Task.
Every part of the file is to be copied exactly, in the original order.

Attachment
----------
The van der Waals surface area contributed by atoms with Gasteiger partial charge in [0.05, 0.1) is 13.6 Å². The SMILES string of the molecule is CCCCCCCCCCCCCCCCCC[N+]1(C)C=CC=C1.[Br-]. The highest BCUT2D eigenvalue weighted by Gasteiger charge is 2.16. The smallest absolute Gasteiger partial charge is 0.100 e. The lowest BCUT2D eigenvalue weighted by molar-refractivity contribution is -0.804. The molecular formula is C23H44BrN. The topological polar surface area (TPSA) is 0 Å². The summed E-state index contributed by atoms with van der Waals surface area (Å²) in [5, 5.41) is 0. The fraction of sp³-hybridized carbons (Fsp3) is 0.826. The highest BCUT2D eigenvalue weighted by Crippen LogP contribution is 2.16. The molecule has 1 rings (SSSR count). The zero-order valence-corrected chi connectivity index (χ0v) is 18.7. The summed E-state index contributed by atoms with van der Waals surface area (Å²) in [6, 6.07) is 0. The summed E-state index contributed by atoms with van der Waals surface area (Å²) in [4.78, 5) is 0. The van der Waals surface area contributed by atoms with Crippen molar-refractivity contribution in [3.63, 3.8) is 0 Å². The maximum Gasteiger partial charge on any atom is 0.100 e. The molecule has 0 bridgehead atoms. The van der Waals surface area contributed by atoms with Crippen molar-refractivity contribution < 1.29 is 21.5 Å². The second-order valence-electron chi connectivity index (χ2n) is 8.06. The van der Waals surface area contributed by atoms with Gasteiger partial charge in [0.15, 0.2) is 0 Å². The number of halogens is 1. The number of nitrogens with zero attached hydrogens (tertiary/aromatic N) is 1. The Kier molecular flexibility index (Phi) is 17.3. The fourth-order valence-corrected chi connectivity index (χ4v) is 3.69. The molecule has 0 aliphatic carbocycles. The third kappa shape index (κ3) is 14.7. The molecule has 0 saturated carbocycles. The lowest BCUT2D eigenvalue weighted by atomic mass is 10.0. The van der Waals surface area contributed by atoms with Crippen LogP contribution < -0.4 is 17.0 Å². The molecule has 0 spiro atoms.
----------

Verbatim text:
The van der Waals surface area contributed by atoms with Gasteiger partial charge in [0.05, 0.1) is 13.6 Å². The SMILES string of the molecule is CCCCCCCCCCCCCCCCCC[N+]1(C)C=CC=C1.[Br-]. The highest BCUT2D eigenvalue weighted by Gasteiger charge is 2.16. The smallest absolute Gasteiger partial charge is 0.100 e. The lowest BCUT2D eigenvalue weighted by molar-refractivity contribution is -0.804. The molecular formula is C23H44BrN. The topological polar surface area (TPSA) is 0 Å². The summed E-state index contributed by atoms with van der Waals surface area (Å²) in [5, 5.41) is 0. The fraction of sp³-hybridized carbons (Fsp3) is 0.826. The highest BCUT2D eigenvalue weighted by Crippen LogP contribution is 2.16. The molecule has 1 rings (SSSR count). The zero-order valence-corrected chi connectivity index (χ0v) is 18.7. The summed E-state index contributed by atoms with van der Waals surface area (Å²) in [6, 6.07) is 0. The summed E-state index contributed by atoms with van der Waals surface area (Å²) in [4.78, 5) is 0. The van der Waals surface area contributed by atoms with Crippen molar-refractivity contribution in [3.63, 3.8) is 0 Å². The maximum Gasteiger partial charge on any atom is 0.100 e. The molecule has 0 bridgehead atoms. The van der Waals surface area contributed by atoms with Crippen molar-refractivity contribution < 1.29 is 21.5 Å². The second-order valence-electron chi connectivity index (χ2n) is 8.06. The van der Waals surface area contributed by atoms with Gasteiger partial charge in [0.15, 0.2) is 0 Å². The number of halogens is 1. The number of nitrogens with zero attached hydrogens (tertiary/aromatic N) is 1. The Kier molecular flexibility index (Phi) is 17.3. The fourth-order valence-corrected chi connectivity index (χ4v) is 3.69. The molecule has 0 aliphatic carbocycles. The third kappa shape index (κ3) is 14.7. The molecule has 0 saturated carbocycles. The lowest BCUT2D eigenvalue weighted by atomic mass is 10.0. The van der Waals surface area contributed by atoms with Crippen LogP contribution < -0.4 is 17.0 Å². The molecule has 0 spiro atoms.